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WASHINGTON (Reuters) - The U.S. Secret Service said on Saturday it had put 11 agents on administrative leave to investigate their behavior ahead of President Barack Obama's trip to a Colombia summit, and apologized for the distraction the incident had caused.
In a statement, Assistant Director Paul Morrissey said the Secret Service replaced the agents after allegations were made on Thursday, in line with the Secret Service's "zero tolerance" policy on personal misconduct.
"This is standard procedure and allows us the opportunity to conduct a full, thorough and fair investigation into the allegations," he said, adding: "These actions have had no impact on the Secret Service's ability to execute a comprehensive security plan for the president's visit to Cartagena."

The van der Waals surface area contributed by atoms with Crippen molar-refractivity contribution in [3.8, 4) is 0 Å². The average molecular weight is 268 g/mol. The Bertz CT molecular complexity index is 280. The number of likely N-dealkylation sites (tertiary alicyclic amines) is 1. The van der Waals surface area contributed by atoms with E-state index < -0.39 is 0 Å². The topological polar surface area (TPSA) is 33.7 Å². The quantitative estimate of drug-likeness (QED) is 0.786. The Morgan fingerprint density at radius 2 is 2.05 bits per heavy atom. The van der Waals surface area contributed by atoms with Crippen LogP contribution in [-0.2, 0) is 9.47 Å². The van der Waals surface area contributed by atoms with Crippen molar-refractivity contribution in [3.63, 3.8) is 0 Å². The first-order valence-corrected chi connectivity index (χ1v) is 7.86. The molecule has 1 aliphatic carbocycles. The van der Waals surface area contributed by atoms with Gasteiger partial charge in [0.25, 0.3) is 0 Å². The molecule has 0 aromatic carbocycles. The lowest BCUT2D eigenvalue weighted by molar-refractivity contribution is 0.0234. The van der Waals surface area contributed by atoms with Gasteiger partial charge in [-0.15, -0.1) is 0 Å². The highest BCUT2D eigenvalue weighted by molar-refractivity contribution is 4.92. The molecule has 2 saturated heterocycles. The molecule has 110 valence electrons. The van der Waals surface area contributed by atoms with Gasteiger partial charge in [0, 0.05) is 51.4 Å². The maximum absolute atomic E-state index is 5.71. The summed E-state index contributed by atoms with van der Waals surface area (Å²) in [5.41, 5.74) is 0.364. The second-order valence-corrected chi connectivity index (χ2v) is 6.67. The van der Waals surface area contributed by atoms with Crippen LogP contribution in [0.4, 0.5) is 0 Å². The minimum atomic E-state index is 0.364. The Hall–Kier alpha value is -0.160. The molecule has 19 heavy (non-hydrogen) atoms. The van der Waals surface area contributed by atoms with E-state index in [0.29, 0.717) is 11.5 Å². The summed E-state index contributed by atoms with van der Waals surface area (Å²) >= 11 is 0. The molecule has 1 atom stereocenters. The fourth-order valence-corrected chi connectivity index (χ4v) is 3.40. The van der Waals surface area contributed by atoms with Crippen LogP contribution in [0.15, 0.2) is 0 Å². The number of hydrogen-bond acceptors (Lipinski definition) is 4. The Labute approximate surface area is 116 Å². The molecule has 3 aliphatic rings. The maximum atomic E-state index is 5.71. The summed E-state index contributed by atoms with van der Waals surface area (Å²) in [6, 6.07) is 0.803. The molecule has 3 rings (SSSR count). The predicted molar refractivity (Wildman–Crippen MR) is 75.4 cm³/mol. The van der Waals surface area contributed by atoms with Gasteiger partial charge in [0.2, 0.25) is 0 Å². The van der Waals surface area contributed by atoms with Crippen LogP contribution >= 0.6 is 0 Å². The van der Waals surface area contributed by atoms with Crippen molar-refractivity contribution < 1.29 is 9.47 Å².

The Secret Service gave no details of what may have occurred in Cartagena, a coastal city hosting the 33-nation Summit of the Americas. A local Colombian police source and The Washington Post said the agents brought prostitutes back to their hotel.
"This incident is not reflective of the behavior of our personnel as they travel every day throughout the country and the world performing their duties in a dedicated, professional manner," Morrissey said. "We regret any distraction from the Summit of the Americas this situation has caused."
He said the personnel involved were special agents and uniformed division officers, none of whom were assigned to the presidential protective service. All 11 were interviewed at Secret Service headquarters in Washington on Saturday.
Obama arrived in Cartagena for the conference on Friday and will stay until Sunday.
Reporting By Laura MacInnis; editing by Peter Cooney and Todd Eastham